New Website to Help D.C. Cyclists Get Around

New Website to Help D.C. Cyclists Get Around

Credit: DDOTDC

Cyclists in Washington, D.C., home to Capital Bikeshare, have another tool at their disposal to help them navigate the nation’s capital on two wheels.

Today, techie non-profit OpenPlans launched, a District-focused program that routes bike trips according to the user’s preferences. It’s the first software of its kind in the U.S.

The website’s bright, clearly discernible map allows visitors and locals alike to set a path for throughout the Washington metro region, and modify the route based on a preference for the flattest, safest or quickest path (or, if you like, somewhere between these three options). Right now, the city’s bike share program stretches into Arlington County, Va., but it plans on extending to Alexandria, Va. and Rockville. Md.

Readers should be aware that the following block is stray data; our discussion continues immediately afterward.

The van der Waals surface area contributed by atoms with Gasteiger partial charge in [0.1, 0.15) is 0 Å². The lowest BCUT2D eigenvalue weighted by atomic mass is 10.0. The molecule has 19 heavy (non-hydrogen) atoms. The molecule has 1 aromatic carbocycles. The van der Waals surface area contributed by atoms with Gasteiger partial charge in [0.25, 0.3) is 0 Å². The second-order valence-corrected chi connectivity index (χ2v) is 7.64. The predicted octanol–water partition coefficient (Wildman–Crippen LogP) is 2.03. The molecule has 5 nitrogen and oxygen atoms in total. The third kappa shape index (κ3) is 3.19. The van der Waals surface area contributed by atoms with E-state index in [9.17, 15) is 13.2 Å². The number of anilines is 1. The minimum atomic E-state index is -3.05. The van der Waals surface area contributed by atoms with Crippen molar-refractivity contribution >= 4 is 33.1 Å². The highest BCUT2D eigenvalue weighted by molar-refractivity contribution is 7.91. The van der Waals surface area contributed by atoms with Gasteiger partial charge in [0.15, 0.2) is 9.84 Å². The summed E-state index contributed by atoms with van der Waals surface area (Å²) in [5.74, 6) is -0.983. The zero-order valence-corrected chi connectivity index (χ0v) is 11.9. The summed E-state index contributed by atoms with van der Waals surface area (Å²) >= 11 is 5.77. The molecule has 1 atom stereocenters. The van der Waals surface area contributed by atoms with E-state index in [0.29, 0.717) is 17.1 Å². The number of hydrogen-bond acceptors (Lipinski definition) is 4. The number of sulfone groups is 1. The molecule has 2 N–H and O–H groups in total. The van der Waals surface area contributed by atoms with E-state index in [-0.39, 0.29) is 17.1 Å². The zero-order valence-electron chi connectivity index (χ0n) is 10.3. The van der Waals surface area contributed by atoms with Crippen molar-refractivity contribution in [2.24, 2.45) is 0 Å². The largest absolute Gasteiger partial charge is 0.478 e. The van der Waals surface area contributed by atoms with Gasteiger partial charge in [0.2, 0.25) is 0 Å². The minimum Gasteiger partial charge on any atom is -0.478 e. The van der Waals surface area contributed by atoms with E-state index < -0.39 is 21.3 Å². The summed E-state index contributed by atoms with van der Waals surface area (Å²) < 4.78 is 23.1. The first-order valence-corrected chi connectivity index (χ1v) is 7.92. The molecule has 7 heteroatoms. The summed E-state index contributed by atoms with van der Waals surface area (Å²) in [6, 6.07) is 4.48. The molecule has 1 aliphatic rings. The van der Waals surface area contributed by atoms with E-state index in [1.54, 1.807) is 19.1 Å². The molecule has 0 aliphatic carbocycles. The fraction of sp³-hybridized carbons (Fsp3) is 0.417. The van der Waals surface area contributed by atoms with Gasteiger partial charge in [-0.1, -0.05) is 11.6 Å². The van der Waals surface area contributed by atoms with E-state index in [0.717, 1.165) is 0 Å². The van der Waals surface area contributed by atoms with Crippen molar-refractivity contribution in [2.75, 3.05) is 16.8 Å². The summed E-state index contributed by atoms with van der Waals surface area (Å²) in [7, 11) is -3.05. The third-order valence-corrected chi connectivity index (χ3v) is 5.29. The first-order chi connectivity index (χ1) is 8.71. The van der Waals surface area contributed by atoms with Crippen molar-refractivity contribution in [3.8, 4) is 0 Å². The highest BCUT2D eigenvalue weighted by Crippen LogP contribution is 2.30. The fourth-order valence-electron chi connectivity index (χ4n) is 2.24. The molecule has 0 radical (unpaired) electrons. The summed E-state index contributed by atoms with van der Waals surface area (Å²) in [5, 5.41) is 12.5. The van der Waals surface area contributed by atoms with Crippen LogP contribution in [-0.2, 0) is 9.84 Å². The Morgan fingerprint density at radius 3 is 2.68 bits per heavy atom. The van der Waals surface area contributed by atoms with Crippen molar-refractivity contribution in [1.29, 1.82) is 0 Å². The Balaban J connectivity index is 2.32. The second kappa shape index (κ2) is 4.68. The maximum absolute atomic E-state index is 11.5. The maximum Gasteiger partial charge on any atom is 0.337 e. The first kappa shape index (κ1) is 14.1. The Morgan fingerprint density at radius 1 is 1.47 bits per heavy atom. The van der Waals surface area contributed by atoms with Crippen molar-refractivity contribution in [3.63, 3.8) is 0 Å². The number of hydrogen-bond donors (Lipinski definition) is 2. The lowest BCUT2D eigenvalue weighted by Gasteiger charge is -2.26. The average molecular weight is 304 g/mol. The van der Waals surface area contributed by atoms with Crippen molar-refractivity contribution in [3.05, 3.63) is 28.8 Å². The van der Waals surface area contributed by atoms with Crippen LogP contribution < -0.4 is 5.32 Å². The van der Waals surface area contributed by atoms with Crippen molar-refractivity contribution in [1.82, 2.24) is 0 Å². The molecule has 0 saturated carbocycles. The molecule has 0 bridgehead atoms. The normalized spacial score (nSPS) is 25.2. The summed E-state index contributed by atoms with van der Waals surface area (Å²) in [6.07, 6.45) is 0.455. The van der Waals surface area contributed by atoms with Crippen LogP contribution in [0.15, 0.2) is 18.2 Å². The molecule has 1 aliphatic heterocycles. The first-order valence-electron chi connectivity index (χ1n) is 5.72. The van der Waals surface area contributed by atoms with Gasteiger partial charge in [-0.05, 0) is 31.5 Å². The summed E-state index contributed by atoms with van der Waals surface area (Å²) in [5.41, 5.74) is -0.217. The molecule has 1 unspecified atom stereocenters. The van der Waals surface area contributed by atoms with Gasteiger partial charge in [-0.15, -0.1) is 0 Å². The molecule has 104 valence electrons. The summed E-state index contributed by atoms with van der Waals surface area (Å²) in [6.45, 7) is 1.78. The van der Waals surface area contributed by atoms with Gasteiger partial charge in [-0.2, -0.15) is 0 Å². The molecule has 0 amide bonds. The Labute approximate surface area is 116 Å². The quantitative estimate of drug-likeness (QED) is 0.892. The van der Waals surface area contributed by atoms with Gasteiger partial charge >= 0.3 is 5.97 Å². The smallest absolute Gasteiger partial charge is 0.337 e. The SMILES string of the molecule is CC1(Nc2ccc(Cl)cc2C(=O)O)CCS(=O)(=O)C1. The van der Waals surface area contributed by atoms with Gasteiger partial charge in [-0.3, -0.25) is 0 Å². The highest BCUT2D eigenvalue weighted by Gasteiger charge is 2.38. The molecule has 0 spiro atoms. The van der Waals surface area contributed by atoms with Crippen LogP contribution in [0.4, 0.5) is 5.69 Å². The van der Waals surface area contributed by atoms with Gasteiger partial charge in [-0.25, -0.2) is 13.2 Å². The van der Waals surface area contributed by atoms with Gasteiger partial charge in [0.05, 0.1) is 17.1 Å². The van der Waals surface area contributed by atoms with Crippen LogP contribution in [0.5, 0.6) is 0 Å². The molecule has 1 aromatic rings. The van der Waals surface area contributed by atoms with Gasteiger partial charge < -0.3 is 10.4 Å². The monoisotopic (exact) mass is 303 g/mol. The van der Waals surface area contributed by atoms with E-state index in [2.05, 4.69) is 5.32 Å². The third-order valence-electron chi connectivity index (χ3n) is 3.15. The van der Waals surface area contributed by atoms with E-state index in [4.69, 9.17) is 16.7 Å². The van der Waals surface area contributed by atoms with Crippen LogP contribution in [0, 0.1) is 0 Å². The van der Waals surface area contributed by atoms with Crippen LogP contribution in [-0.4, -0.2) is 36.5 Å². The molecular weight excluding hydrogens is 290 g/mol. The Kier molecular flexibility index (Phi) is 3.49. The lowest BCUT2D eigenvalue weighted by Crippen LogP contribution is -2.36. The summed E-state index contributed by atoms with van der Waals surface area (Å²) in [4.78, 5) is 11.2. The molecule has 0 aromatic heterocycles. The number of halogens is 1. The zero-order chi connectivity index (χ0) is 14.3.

BikePlanner also gives you the option to mark locations of the city’s nearly 2-year-old bike share system, while tracking the number of available bikes and docks at these locations in real time. This should come in handy for avoiding empty stations when you need to pick up a ride, and full docks when dropping one off.

The site joins a growing number of open-source technologies designed to encourage urban travel by alternative means, such as Walkshed, which maps destinations along walking paths. BikePlanner distinguishes itself as one of the first to incorporate bike share, and to allow users to edit and modify routes based on their own experiences.

Here’s a screenshot of what BikePlanner’s interface looks like:

Credit: OpenPLans

Tags: culturewashington, d.c.technologybikingbike-sharewalkabilitycivic techmapping

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